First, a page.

February 13th, 2008
12:10 PM ET
7 years ago

Obama, McCain camps say opponents can't catch them

 The Obama campaign said Wednesday it's nearly impossible now for Clinton to finish with more pledged delegates.
The Obama campaign said Wednesday it's nearly impossible now for Clinton to finish with more pledged delegates.

(CNN) – As the all-important delegate chase continues, the campaigns of presidential frontrunners Barack Obama and John McCain argued Wednesday that it was now just about mathematically impossible, or already so, for rivals Hillary Clinton and Mike Huckabee to capture their parties’ presidential nominations.

On a Wednesday morning conference call with reporters, Obama’s campaign manager, David Plouffe, said that the Illinois senator’s own sweep of Tuesday’s Potomac primaries had made it “next to impossible” for Clinton to capture the Democratic nomination.

The most recent CNN count of Democratic delegates puts Obama ahead of the New York senator, 1,215 to 1,190, a gap of just 25 delegates. That includes both pledged delegates who are distributed proportionately according to election results in their state, and unpledged superdelegates who have made their presidential preference known. Superdelegates are free to cast their vote without regard for the primary or caucus results in their home states.

This cycle, the party’s nominee will need to capture 2,025 delegates. The campaigns of both Clinton and Obama have said that, whatever the upcoming results, both are planning to stay in the race through the national convention, when delegates cast their votes.

But the upcoming primary calendar, said Plouffe, offers Clinton little chance to recover the lead. “The only way she could do it is by winning every contest by 25 to 30 points. You amass delegates by winning by big margins,” he said.

He said that scenario was unlikely, since Obama had won 14 states and the District of Columbia by more than 20 points, while Clinton had won just two states by similar margins. And polling in the upcoming, delegate-rich contests of Ohio and Texas – which the Clinton campaign has said are “critical” – show a far narrower race in both states.

If she does not regain a lead in pledged delegates, she would need to capture an overwhelming majority of superdelegates in order to become the Democratic nominee. Plouffe argued that is unlikely, since superdelegates have begun to say publicly they are reluctant to overrule the results of the pledged delegate count coming into the party’s August convention.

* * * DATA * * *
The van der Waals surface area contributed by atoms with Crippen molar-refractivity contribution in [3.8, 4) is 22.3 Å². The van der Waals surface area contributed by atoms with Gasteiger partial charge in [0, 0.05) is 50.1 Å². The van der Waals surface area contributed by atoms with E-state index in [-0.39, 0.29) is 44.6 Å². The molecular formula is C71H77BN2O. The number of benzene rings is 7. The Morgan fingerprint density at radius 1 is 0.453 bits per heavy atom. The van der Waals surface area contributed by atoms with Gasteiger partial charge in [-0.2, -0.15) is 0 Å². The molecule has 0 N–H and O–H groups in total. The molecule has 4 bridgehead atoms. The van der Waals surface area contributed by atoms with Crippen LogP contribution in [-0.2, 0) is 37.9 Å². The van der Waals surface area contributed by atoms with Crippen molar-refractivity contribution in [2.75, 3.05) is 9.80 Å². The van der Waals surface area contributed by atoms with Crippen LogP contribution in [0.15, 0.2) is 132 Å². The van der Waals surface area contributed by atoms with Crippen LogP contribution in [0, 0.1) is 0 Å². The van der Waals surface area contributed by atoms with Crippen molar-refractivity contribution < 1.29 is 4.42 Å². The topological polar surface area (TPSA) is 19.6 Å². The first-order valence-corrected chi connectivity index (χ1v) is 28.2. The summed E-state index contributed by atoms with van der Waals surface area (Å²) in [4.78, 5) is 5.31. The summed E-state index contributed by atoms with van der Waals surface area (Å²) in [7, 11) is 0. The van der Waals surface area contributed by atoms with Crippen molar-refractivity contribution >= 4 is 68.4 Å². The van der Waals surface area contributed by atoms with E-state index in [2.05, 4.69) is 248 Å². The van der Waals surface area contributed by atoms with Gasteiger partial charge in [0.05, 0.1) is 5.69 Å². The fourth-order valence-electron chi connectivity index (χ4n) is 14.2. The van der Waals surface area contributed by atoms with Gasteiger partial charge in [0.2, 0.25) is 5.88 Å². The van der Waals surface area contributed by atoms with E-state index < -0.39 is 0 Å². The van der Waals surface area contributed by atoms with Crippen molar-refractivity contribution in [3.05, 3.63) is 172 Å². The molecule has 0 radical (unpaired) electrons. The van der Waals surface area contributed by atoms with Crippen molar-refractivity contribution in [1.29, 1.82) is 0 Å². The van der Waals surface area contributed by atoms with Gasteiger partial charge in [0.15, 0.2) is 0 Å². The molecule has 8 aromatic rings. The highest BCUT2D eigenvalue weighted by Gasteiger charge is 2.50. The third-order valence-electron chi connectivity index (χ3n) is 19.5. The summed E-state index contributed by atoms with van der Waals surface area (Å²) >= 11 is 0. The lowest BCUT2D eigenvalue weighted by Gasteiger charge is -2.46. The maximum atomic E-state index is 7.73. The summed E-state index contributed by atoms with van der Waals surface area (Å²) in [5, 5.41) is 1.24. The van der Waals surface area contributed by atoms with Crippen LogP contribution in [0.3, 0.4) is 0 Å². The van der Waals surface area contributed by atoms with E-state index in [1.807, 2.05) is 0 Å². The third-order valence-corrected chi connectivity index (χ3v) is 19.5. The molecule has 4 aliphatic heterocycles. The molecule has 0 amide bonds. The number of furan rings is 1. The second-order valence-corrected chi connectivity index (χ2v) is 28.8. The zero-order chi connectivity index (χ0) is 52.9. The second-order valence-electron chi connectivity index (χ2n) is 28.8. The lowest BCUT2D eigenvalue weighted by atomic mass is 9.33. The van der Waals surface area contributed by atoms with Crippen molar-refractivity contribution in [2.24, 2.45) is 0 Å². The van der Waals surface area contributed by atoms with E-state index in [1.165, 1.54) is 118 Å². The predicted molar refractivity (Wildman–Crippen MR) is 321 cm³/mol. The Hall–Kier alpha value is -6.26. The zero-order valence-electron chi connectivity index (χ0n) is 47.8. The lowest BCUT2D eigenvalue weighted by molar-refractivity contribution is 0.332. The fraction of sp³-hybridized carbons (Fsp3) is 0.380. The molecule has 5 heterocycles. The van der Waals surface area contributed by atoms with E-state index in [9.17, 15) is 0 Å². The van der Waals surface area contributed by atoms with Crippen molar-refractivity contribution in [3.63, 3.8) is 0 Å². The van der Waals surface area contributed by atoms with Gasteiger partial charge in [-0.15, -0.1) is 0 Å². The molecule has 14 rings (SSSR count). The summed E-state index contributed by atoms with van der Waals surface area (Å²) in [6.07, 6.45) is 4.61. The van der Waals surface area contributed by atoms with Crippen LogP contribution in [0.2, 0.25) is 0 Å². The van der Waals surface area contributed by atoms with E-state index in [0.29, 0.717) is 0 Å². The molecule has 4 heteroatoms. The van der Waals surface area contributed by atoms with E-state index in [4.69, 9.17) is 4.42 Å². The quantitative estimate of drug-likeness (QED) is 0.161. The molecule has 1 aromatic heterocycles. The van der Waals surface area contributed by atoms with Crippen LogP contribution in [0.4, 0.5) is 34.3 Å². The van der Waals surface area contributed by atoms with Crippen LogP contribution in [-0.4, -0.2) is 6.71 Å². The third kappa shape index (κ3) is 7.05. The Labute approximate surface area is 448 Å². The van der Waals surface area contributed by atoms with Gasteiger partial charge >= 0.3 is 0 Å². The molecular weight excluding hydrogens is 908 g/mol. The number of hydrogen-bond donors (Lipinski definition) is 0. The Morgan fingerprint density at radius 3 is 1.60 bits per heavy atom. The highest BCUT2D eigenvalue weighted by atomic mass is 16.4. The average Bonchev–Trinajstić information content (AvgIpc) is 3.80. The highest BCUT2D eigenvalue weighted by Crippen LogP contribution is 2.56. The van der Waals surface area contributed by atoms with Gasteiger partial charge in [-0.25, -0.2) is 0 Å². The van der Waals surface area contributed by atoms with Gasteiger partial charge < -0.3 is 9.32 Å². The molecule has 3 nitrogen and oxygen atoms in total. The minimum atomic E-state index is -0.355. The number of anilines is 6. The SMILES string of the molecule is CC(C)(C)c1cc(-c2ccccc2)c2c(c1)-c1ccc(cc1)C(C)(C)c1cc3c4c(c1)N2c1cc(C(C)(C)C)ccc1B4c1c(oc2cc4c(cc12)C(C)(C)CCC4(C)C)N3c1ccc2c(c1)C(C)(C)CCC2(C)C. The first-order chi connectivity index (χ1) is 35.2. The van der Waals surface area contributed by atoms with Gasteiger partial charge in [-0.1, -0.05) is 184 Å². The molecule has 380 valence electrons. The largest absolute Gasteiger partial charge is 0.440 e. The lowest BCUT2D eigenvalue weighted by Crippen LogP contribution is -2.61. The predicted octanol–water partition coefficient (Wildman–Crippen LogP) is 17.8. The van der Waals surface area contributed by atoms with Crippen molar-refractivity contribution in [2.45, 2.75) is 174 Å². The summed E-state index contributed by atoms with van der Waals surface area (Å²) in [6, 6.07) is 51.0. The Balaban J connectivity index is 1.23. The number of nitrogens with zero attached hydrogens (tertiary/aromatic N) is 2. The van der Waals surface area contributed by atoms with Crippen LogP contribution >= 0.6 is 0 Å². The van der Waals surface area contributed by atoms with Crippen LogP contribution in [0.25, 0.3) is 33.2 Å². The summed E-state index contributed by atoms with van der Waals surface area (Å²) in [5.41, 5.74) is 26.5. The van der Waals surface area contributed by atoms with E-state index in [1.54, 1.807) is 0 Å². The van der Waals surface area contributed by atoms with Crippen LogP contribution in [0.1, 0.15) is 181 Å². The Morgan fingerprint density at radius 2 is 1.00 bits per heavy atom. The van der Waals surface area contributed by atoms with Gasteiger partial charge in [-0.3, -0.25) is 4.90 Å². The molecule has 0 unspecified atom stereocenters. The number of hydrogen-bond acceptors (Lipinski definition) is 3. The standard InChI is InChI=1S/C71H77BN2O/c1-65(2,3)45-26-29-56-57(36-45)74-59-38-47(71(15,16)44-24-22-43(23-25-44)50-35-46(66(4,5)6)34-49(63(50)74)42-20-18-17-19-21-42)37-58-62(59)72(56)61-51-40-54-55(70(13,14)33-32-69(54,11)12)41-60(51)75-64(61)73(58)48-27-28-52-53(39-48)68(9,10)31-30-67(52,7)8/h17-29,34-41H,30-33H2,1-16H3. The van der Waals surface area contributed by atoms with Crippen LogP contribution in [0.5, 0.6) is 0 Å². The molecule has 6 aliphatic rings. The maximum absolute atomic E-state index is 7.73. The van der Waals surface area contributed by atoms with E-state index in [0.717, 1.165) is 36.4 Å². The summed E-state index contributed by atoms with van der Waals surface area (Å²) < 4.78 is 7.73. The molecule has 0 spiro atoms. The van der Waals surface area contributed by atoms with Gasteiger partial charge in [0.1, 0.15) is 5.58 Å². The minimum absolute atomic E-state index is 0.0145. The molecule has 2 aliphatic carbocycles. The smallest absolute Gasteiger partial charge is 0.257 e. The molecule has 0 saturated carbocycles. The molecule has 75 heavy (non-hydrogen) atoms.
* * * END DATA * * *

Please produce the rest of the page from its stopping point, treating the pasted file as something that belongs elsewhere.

The Clinton campaign has said that the leader in pledged delegates will not necessarily be the party’s nominee, as superdelegate votes have equal weight in the Democratic nominating process. The campaign has also said they will fight to seat delegations from Michigan and Florida, which were stripped of their voting privileges for violating party rules in scheduling their presidential primaries.

Clinton was the only major Democratic candidate to appear on the ballot in Michigan, and she won the votes in both states. On Tuesday, NAACP Chairman Julian Bond also called for the Florida and Michigan delegations to be seated at the Democratic convention.

In a campaign memo sent to reporters, McCain Campaign Manager Rick Davis said the Arizona senator’s wins in Tuesday’s Potomac primaries in Maryland, Virginia and Washington, D.C. had put the presidential nomination out of reach for Huckabee, saying that the former Arkansas governor needed more delegates than the number up for grabs in the remaining GOP contests.

Davis said there are only 774 delegates available in remaining votes. According to the latest CNN count, Mike Huckabee has 217 delegates – leaving him 974 votes short of the party’s requirement of 1,191. McCain currently has 812, leaving him just 379 delegates short of the mark.

McCain, the likely Republican nominee, won all three contests Tuesday night – but dealt with another uncomfortably close race, as conservatives flocked to Huckabee in Virginia. The senator has struggled to win over his party’s conservative base for much of his presidential run.

Huckabee has said he is committed to staying in the race at least until one of the candidates actually reaches the required mark of 1,191.

–CNN Associate Political Editor Rebecca Sinderbrand

soundoff (355 Responses)
  1. Chris

    He is only ahead by 25 delegates! I don't think there is any reason to say that she cannot win the nomination! Obama is trying to plant a seed, but it will never come into fruition. She is very capable of winning this nomination. With all of his speeches of "hope" he of all people ought to know that where there is a chance then anything is possible. Hillary ending up being the democratic nominee is very possible, maybe he ought to practice what he preeches!!!!!!